Cyber Insurance

Track: Cyber Insurance
When: Tue PM-2
Participants Sean Siford Sean Siford , Simon Pavillon Simon Pavillon , Yasmin Martin Yasmin Martin

#(note: this is the content/text from last year’s summit)

According to industry veteran and Chief of Security Strategy at SentinelOne, Jeremiah Grossman, the security industry must change. Today, the security industry is one of very few businesses that does not offer any guarantees or warranties. As a result, almost one third of all U.S. companies have some kind of cyber insurance coverage and PWC estimates that the market for cyber insurance will grow to $7.5 billion by 2020.


According to Grossman, companies spend $3.8 billion annually on traditional security equipment like AV, firewalls, and intrusion detection, but they also spend $3.2 billion on cyber insurance. This means that a lot of companies opt to spend their money on insurance when they get hit with a breach. But looking at the numbers from some of the biggest incidents, we can conclude that companies are not buying enough cyber insurance:

  • Target breach cost the retailer $248 million, but the insurance company only paid out $90 million.
  • Home Depot lost $43 million on its breach, with an insurance payout of about $15 million.
  • Anthem, which experienced a major breach in February 2015, now has a policy in excess of $150 million

This Working Session will focus on how well the cyber insurance market is working, and how cost-effective it is.


  • Common cyber insurance terms and coverage
  • How insurance companies measure risk
  • Should insurance companies lead the need for common standards and labels?
  • Should governments provide/buy cyber insurance for its citizens and companies?
  • How can organizations like OWASP work with insurance companies?


Study of common cyber insurance coverage

Content Analysis of Cyber Insurance Policies: How do carriers write policies and price cyber risk?

How COULD insurance companies measure risk?

There are a number of different, broad categories: - Events (botnet infections, evidence of spam/scanning/malware hosting) - Diligence (exposed services, how they are configured, etc.) - User behavior - Some endpoint data points

Generally speaking, all the security signals coming out of a company are roughly correlated. If a company is generally bad with their diligence, they also will have problems with botnet infections, user behavior and so on. This is intuitive since a company who does not prioritize security will probably have a similar commitment to certificate management as they do to patching and monitoring. The converse is also true; if a company is doing well in some areas it is probably doing well in others. The impact of application security in the equation has not been studied sufficiently, but is expected to fit into the correlation model.

Once studied, the Loss Exceedance Curves can answer the question of “How likely is it that my losses will exceed a specific amount?” and will generally talk about probability in terms of “return years” which is an intuitive way to talk about probability. For example a 1 in 50 year event (written as 50 return years) is just 150 or 2% chance.

How DO insurance companies measure risk?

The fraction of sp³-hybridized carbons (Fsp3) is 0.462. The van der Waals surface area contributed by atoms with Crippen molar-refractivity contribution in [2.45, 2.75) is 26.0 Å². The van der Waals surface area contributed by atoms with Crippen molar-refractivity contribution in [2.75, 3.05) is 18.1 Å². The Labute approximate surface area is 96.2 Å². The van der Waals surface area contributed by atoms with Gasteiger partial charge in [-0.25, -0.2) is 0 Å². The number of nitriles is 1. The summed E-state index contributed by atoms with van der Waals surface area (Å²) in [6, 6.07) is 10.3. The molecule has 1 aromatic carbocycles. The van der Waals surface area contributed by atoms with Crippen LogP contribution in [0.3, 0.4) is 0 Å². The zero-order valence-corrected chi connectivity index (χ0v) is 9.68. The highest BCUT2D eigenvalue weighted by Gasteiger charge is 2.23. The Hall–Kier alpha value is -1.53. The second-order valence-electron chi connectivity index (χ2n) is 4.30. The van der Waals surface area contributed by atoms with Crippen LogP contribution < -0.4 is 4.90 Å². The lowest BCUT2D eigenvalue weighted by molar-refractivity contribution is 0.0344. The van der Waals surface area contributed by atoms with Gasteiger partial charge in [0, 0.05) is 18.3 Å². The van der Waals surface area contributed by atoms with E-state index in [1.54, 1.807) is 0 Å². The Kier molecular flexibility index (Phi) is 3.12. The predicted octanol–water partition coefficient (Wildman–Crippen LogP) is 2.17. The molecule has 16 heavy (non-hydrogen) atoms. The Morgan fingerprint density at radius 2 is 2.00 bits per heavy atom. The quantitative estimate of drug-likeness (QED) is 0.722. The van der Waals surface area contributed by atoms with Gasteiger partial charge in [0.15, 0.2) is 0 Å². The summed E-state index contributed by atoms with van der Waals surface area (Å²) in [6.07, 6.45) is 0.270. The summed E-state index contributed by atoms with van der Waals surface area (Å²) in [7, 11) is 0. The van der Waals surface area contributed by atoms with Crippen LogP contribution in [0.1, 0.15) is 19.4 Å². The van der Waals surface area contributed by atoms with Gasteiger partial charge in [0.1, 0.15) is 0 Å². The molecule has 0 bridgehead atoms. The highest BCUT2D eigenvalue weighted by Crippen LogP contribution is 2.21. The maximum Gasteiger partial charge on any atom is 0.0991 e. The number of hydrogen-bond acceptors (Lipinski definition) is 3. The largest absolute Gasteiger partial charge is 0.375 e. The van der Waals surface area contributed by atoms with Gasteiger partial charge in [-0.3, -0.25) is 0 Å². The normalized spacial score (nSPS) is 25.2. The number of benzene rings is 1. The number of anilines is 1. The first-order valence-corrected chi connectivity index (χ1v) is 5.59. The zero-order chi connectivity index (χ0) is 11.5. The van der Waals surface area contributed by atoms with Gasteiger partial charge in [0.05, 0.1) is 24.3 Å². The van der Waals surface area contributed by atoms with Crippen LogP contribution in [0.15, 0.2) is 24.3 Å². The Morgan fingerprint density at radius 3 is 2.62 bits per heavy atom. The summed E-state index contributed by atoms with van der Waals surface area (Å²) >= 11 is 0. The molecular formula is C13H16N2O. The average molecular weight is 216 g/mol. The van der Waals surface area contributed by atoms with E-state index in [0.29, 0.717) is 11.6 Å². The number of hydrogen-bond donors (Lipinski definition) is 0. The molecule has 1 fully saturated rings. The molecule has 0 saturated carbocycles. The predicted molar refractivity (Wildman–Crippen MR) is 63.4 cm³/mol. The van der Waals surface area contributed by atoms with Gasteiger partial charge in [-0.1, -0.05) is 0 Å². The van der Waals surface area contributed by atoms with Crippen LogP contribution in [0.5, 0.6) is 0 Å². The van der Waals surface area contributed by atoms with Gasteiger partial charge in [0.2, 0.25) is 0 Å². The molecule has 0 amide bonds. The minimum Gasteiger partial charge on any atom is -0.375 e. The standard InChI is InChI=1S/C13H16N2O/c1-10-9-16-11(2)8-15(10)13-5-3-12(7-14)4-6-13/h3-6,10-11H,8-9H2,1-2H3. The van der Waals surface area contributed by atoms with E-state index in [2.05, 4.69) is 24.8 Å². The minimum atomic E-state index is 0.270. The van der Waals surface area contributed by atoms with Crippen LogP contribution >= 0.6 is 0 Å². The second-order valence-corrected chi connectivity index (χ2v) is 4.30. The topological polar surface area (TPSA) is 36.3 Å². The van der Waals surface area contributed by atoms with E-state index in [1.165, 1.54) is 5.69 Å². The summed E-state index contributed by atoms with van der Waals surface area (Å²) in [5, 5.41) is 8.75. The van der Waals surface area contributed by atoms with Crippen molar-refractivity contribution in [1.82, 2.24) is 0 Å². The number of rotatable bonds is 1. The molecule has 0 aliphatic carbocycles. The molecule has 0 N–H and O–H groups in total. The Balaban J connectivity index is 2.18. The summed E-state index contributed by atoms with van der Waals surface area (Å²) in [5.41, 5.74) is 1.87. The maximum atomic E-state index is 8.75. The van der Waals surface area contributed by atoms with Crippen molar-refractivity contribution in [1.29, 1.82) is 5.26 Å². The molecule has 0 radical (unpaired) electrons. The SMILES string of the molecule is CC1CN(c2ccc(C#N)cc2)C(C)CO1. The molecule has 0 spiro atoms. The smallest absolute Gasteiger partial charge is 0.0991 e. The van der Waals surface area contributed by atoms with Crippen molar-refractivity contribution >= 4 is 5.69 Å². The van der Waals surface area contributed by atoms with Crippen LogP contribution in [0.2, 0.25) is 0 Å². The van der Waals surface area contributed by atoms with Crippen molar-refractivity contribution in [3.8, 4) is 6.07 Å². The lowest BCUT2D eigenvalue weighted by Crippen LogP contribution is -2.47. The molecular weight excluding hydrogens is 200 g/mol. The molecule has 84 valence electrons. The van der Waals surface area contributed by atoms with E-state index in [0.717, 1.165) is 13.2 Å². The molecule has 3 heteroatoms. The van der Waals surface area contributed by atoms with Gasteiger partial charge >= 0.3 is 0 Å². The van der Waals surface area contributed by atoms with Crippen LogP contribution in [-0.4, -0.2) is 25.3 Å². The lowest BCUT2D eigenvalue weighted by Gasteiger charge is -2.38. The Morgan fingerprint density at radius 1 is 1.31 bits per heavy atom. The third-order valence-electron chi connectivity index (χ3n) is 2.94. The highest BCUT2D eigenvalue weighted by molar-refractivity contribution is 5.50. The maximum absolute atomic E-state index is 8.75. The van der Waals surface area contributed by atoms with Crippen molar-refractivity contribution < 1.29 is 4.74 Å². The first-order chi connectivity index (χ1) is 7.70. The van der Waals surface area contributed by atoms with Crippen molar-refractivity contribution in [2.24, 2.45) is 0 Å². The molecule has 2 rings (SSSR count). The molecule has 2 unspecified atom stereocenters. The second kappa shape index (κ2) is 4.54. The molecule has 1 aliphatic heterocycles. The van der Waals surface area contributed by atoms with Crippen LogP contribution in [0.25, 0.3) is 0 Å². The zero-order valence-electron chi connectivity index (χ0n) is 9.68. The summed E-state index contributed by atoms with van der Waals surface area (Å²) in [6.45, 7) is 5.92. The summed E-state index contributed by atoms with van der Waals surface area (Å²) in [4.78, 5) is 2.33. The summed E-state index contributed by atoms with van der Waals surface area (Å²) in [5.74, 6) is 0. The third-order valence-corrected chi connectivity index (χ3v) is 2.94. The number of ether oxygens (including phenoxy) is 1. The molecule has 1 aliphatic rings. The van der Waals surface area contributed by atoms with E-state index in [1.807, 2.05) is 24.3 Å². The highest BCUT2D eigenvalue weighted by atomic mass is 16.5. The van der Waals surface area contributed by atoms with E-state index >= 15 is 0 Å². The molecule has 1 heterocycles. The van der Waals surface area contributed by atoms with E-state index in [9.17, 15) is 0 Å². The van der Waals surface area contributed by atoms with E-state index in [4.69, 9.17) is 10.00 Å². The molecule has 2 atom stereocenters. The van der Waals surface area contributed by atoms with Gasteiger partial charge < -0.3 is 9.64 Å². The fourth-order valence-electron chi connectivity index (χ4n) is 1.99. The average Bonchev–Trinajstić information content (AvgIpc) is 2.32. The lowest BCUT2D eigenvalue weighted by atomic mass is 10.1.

The majority of the insurance companies are not using all the tools available to “measure” risk, and continue to make decisions on fairly subjective formulations. In this way, the insurance industry is similar to how risk is measured in majority of the organizations (high/medium/low = based on how I am “feeling” at any moment). The underwriter makes the risk assessment call and will either reject the applicant or tailor the policy to their perceived level of risk.

There are three primary underwriting methodologies:

Selective Underwriting - Long application forms - Warranty app wording - Highly detailed review of Customer’s IT Systems - Narrow number of applicants qualify - Quotes manage risk by limiting the policy offerings: limits, deductibles, coverage based on Underwriting appetite of domicile, industry, size of risk, and app info

Collateral Customer Underwriting - Add Cyber extensions to the customer’s current policy - Additional premium is calculated as percent of policy premium

The Law of Large Numbers Underwriting - Premise is based on Macro data number of potential businesses creating a large pool of insureds & predictability - 85m possible insured entities vs. 250,000 (est.) cyber incidents - Remove barriers of purchase: - Simple application - Broad coverage rating based on domicile, industry, revenue and number of employees - Streamlined claims process & payment (focused on cyber time vs. natural time)

Insurance companies realized that the handling of a cyber event can have a significant impact on the total amount of the claim. Therefore, many companies are working to develop Cyber Incident Response services that come bundled with the policies. This way, once an incident takes place, insurance companies can help to minimize the payouts by making sure events are handled appropriately and with all the necessary due process.


The target audience for this Working Session is:

  • Insurance Companies
  • CISO

Working materials

Here are the current ‘work in progress’ materials for this session (please add as much information as possible before the sessions): - draft document about cyber insurance


Previous Summit Working Session

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